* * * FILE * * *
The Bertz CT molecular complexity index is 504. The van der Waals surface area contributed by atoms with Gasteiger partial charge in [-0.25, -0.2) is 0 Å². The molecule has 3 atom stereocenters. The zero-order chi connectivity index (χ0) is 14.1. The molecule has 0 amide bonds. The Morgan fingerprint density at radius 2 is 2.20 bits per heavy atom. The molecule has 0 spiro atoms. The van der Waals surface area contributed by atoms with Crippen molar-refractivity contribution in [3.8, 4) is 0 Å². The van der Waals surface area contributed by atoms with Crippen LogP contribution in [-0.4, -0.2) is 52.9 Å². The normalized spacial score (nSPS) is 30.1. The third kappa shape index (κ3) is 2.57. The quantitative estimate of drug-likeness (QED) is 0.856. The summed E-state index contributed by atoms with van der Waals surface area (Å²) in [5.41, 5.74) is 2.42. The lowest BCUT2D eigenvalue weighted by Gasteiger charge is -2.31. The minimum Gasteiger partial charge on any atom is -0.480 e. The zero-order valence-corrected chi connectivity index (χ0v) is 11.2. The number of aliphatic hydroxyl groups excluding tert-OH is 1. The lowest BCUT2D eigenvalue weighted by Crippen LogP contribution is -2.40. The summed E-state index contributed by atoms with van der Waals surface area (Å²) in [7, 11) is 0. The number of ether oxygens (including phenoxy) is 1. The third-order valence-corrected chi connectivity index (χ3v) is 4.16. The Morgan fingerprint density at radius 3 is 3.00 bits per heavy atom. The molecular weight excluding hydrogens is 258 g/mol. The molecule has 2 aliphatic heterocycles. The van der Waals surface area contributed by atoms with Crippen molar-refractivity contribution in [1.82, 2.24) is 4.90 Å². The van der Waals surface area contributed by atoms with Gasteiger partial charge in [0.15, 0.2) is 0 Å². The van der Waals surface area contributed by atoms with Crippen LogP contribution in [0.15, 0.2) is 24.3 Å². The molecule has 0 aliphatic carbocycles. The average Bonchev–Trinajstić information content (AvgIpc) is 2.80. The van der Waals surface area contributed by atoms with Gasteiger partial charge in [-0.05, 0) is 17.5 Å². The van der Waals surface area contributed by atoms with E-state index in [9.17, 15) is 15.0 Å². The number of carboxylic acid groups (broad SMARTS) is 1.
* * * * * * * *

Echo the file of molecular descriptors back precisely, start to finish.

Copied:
The Bertz CT molecular complexity index is 504. The van der Waals surface area contributed by atoms with Gasteiger partial charge in [-0.25, -0.2) is 0 Å². The molecule has 3 atom stereocenters. The zero-order chi connectivity index (χ0) is 14.1. The molecule has 0 amide bonds. The Morgan fingerprint density at radius 2 is 2.20 bits per heavy atom. The molecule has 0 spiro atoms. The van der Waals surface area contributed by atoms with Crippen molar-refractivity contribution in [3.8, 4) is 0 Å². The van der Waals surface area contributed by atoms with Crippen LogP contribution in [-0.4, -0.2) is 52.9 Å². The normalized spacial score (nSPS) is 30.1. The third kappa shape index (κ3) is 2.57. The quantitative estimate of drug-likeness (QED) is 0.856. The summed E-state index contributed by atoms with van der Waals surface area (Å²) in [5.41, 5.74) is 2.42. The lowest BCUT2D eigenvalue weighted by Gasteiger charge is -2.31. The minimum Gasteiger partial charge on any atom is -0.480 e. The zero-order valence-corrected chi connectivity index (χ0v) is 11.2. The number of aliphatic hydroxyl groups excluding tert-OH is 1. The lowest BCUT2D eigenvalue weighted by Crippen LogP contribution is -2.40. The summed E-state index contributed by atoms with van der Waals surface area (Å²) in [7, 11) is 0. The number of ether oxygens (including phenoxy) is 1. The third-order valence-corrected chi connectivity index (χ3v) is 4.16. The Morgan fingerprint density at radius 3 is 3.00 bits per heavy atom. The molecular weight excluding hydrogens is 258 g/mol. The molecule has 2 aliphatic heterocycles. The van der Waals surface area contributed by atoms with Crippen molar-refractivity contribution in [1.82, 2.24) is 4.90 Å². The van der Waals surface area contributed by atoms with Gasteiger partial charge in [0.15, 0.2) is 0 Å². The van der Waals surface area contributed by atoms with Crippen LogP contribution in [0.15, 0.2) is 24.3 Å². The molecule has 0 aliphatic carbocycles. The average Bonchev–Trinajstić information content (AvgIpc) is 2.80. The van der Waals surface area contributed by atoms with Gasteiger partial charge in [-0.05, 0) is 17.5 Å². The van der Waals surface area contributed by atoms with E-state index in [9.17, 15) is 15.0 Å². The number of carboxylic acid groups (broad SMARTS) is 1.